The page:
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History of the Mohawk Valley: Gateway to the West 1614-1925
Chapter 115: American Locomotive Works — Schenectady.

[This information is from Vol. II, pp. 1600-1602 of History of the Mohawk Valley: Gateway to the West 1614-1925, edited by Nelson Greene (Chicago: The S. J. Clarke Publishing Company, 1925). It is in the Reference collection of the Schenectady County Public Library at R 974.7 G81h. This online edition includes lists of portraits, maps and illustrations. Some images have been relocated to the area in the text where they are discussed. As noted by Paul Keesler in his article, "The Much Maligned Mr. Greene," some information in this book has been superseded by later research or was provided incorrectly by local sources.]

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Growth of an important Mohawk Valley industry from its organization in 1848 — Edward Ellis and Walter McQueen, the moving spirits of locomotive manufacturing at Schenectady — Interesting locomotive construction development.

By H. J. Downs.

For more than three-quarters of a century locomotive building has held a leading place in the commercial interests of the Mohawk Valley.

Through its identification with this industry, Schenectady first became known the world over. From New York to China, from South Africa to Alaska, steam locomotives have carried the name of Schenectady to the four corners of the globe.

Back in 1848, when Schenectady had a population of 6500, its citizens raised the capital that contributed to the establishment of the Schenectady Locomotive Engine Manufactory.

The Norris Brothers of Philadelphia, who already had an eminent reputation as locomotive builders, having built an engine in Philadelphia as early as 1831, were engaged to manage the business. The stockholders, all citizens of Schenectady, agreed to contribute an amount not to exceed $40,000, $20,000 of which was for buildings, $17,000 for tools and $1,000 for "ground." Tools and machinery to the value of $10,576 were to be furnished by Edward S. Norris. The Norris Brothers agreed to pay the interest on the capital invested, annually; also to pay back the whole capital in eight years, and in that way become the sole owner of the works themselves.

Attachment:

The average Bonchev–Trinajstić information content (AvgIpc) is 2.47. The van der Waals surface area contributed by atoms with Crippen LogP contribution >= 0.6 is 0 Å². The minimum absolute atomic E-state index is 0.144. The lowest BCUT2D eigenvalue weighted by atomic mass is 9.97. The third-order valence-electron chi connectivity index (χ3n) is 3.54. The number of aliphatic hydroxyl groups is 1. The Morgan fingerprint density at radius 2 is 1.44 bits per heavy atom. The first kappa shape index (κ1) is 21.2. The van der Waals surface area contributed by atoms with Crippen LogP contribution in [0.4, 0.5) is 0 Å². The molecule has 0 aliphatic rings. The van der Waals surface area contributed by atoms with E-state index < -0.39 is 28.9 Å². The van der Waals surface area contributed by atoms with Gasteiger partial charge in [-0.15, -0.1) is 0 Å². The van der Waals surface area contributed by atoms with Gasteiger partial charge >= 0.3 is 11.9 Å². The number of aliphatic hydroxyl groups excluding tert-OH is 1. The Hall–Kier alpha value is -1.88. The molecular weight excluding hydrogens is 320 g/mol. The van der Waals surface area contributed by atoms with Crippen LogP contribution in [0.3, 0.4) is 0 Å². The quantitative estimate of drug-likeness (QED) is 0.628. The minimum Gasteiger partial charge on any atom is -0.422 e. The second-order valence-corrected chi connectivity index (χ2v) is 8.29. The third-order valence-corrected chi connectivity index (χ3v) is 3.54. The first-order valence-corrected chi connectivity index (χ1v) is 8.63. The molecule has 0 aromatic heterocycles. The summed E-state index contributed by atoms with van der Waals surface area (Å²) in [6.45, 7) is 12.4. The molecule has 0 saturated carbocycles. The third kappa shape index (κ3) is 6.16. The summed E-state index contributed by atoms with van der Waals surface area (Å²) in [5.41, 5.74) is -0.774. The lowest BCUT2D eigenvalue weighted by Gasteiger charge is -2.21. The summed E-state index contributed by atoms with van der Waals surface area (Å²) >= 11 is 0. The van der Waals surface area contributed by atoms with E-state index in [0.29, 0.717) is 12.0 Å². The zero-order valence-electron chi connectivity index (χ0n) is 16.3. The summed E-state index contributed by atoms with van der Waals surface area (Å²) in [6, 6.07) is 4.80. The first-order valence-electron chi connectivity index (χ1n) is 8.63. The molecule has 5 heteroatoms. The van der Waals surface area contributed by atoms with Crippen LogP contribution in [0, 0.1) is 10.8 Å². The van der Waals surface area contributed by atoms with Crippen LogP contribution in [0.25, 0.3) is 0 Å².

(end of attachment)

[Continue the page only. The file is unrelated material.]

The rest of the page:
The initial enterprise was carried on for about one year. One engine ("Lightning") was built and then the affairs of the Company turned out so badly that the Norrises were obliged to abandon the works.

The little locomotive plant lay idle for about a year when the company was re-organized on June 14, 1851, and came under the control and ownership of John Ellis, Daniel D. Campbell, Simon C. Groot, and Sebastian Bradt. These gentlemen bought up the small holdings of those at first interested for a little more than half their original valuation and capitalized the new company at $60,000. The concern was given a new name — The Schenectady Locomotive Works — which it subsequently held until the time of the merger with the American Locomotive Company.

John Ellis was by far the most conspicuous personage then connected with the works. He was the first president of the company after its reorganization. It was largely due to his keen foresight and shrewd business ability that the Schenectady works was put on a secure financial foundation. Mr. Ellis was a native of Scotland and possessed a goodly amount of Scotch grit, temper and courage. He had no school education, but had succeeded in several business ventures before locating in Schenectady which gave him the necessary confidence and "wherewithal" to successfully carry out this new enterprise. The Scotch temperament of Ellis caused him to frequently come into serious conflict with his associates, and affairs at last came to a climax. His partners demanded that he name the price at which he would sell and they would do likewise. Their price was so high that they thought he would be compelled to sell. He asked for time in which to decide and in the interim went to the Mohawk Bank and made the necessary financial arrangements. In an hour or two he returned and with his Scottish accent surprisingly informed his partners that he would "tak it". It is said that this event occurred during the business depression of '57 and '58, but nothing seemed to daunt John Ellis when he had decided to pursue a certain policy. It is thought that Ellis paid his partners $60,000, thereby becoming for a time sole owner of the works.